Warning: Mild spoilers ahead for 13 Reasons Why season 2.
When Courtney Crimsen introduces Tony and Caleb to her girlfriend, Tameka, in the season finale of 13 Reasons Why season 2, she joins a small group of queer women who've managed to find a happy ending on TV (at least, for now). That's huge on a show like 13 Reasons Why, on which a deeply closeted gay woman like Courtney could have easily found her way into disaster territory.
The thing is, queer women frequently come to tragic ends on television. Sometimes they end up in prison, but most of the time, they die. Some call it "dead lesbian syndrome," and some call it "bury your gays," but no matter the name, the common TV trope sees LGBTQ+ characters (and mostly lesbian, bisexual, or otherwise queer women) killed off usually for a totally unnecessary reason. "TV has kind of failed queer women in the past two years," said Megan Townsend, GLAAD's director of entertainment research and analysis at the Television Critics Association’s Summer 2017 Press Tour. "Just since the beginning of 2015, we've lost more than 50 queer women on television — often in violent ways that benefit somebody else's story rather than anything contributing to that character's own arc."
Perhaps the most monumental of those lost women was Lexa from the CW's sci-fi dystopia show The 100. Lexa was the leader of the Grounders and love interest to bisexual heroine Clarke. When she was killed by a stray bullet intended for Clarke in season 3 (right after they had sex for the first time, of course), her death incited a revolution. Queer women took to Twitter to vent their frustrations with the Bury Your Gays trope, a fundraiser dedicated to Lexa raised more than $170,000 for The Trevor Project, and fan outrage eventually forced Jason Rothenberg, creator of The 100, to issue an apology.
"Knowing everything I know now, Lexa’s death would have played out differently," he said in his apology. Rothenberg apologized not only for killing Lexa, but for killing her only minutes after she and Clarke had slept together, a move that many fans felt punished Lexa for loving Clarke. "The thinking behind having the ultimate tragedy follow the ultimate joy was to heighten the drama and underscore the universal fragility of life," Rothenberg said at the time. "But the end result became something else entirely."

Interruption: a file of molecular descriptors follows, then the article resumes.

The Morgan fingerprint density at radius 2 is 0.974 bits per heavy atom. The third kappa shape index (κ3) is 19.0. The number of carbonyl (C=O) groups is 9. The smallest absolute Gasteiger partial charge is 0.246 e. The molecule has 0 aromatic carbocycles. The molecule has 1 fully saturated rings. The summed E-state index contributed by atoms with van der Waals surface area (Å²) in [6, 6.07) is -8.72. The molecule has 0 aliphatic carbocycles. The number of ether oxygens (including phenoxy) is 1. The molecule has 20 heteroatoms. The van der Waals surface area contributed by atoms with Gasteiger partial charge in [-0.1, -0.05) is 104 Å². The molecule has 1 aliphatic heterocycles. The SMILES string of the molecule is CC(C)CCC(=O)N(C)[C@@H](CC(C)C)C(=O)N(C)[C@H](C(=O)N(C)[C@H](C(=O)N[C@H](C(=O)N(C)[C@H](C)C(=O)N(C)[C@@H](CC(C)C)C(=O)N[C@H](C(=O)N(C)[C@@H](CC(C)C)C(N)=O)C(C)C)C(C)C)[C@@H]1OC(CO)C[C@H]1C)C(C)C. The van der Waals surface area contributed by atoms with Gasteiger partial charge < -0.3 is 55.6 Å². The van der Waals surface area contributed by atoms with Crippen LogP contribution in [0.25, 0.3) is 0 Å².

Although Lexa incited the revolution, queer women were primed for this kind of reaction. It only took one more senseless TV death to break them, because there had already been hundreds. Soon after Lexa's death on The 100, Autostraddle, a website that caters to queer women, complied a list of 195 dead lesbians and bisexual women on TV. Plenty of the deaths on that list happened many years ago, when LGBTQ+ people were lucky to see queer characters on TV at all, let alone have them survive for more than a few episodes. But, as much as LGBTQ+ representation on TV has gotten better, too many queer women characters still die for no good reason. Just in 2016, the same year of Lexa's untimely demise, Autostraddle counted 30 lesbian or bisexual women who died on TV. In 2017, there were 12.
Many might argue that these deaths aren't a huge problem. After all, people die on TV shows all the time, right? And plenty of straight characters die, too. But lesbian and bisexual characters are already so rare that killing off 30 in just one year is a problem. It sends a message to the LGBTQ+ community that our stories don't matter. "We comprise such a teeny-tiny fraction of characters on television to begin with that killing us off so haphazardly feels especially cruel," Autostraddle editor-in-chief, Riese, wrote in the dead lesbians post.
So, Courtney being able to get over her fear of coming out, have a touching moment with her gay dads, and then end up smiling and dancing with her new girlfriend is something to celebrate, especially because the character lives on a show where bad things happen all the time. Fingers crossed that she'll be able to hold on to her happy ending if the show gets a season 3.